When I entered the business world in the early ‘80s, I never would have predicted that Big Pharma would replace Big Tobacco as the emblem of corporate evil. Back then, drug makers were thought of as scientific boutiques with redeeming social value.
But the time may soon come when working for Big Pharma feels like a cross between working for Philip Morris and the electric company, or some other sharply-regulated public utility. As the Democrats chart their transition to power, with a mandate to reform the healthcare industry, drug companies are planning their own transition to being quarry.
In the immediate future, there will be no political downside to attacking drug companies. They have fallen into the villain void that was created after the massive class action suits against tobacco companies were settled in the 1990s, following a steady drumbeat of awful revelations about how they had hid the risks of their product.
As the Democrats chart their transition to power, drug companies are planning their own transition to being quarry.
The narrative template—Congressional hearings, telltale memos, plaintiff’s lawyers with private jets, telegenic victims—was established; a new corporate villain was needed.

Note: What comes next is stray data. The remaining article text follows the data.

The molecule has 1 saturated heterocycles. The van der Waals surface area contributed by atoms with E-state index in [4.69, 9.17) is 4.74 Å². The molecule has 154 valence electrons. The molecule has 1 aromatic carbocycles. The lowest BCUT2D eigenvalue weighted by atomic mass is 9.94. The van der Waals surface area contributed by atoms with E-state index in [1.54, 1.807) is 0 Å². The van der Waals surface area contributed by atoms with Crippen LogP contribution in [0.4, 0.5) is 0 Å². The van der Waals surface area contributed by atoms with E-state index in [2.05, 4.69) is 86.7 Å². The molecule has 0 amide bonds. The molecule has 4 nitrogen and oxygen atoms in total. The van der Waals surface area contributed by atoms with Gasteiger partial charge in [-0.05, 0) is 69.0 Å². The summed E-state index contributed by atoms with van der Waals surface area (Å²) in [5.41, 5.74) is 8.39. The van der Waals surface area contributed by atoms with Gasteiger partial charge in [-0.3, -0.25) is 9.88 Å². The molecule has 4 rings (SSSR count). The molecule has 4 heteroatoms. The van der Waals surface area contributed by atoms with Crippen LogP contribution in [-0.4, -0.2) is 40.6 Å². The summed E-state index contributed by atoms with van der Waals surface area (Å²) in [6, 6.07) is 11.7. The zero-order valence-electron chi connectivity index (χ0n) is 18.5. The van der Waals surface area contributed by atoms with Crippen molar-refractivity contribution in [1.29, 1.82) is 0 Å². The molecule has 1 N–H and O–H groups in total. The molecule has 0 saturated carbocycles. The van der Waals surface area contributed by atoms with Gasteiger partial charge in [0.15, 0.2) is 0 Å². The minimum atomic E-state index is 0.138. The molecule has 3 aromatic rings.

For a while, the target was breast implant manufacturers, but Big Breast lacked both the economic punch and the villain value of Big Tobacco. Big Oil was a reliable Snidely Whiplash, but fossil fuels had been hated for so long that it was hard to rally a posse in the absence of new revelations.
Finance companies, of course, will remain tempting quarry, as will the food and beverage companies ostensibly scheming to make us fat and drunk. But no industry is more directly in the path of the hurricane than pharmaceuticals.
Over the past twenty years, two storm systems gathered momentum around the drug industry and then collided. The first system included the ions of staggering profits, skyrocketing healthcare costs and greater cultural visibility. Thanks in part to “direct to consumer” advertisements, the public became aware of new treatments for once-private problems like erectile dysfuntion and incontinence, while they also read media accounts of some disastrous new products such as Fen-phen. While there are far more good drugs than bad ones, archetypal calamities capture public sentiment the same way that the crash of TWA Flight 800 has greater popular resonance than another safe landing at LaGuardia.
The second climatological phenomenon is the creeping belief that good health is an entitlement and, contrarily, ill health is somehow due to negligence or corruption on somebody’s part, presumably somebody with billions of dollars.
Justifying blockbuster pharma revenues on the grounds that companies need big money for research and development, while largely true, is a non-starter in a culture that is oblivious to basic economics and equates big money with thievery—particularly if the same product is cheaper in Canada.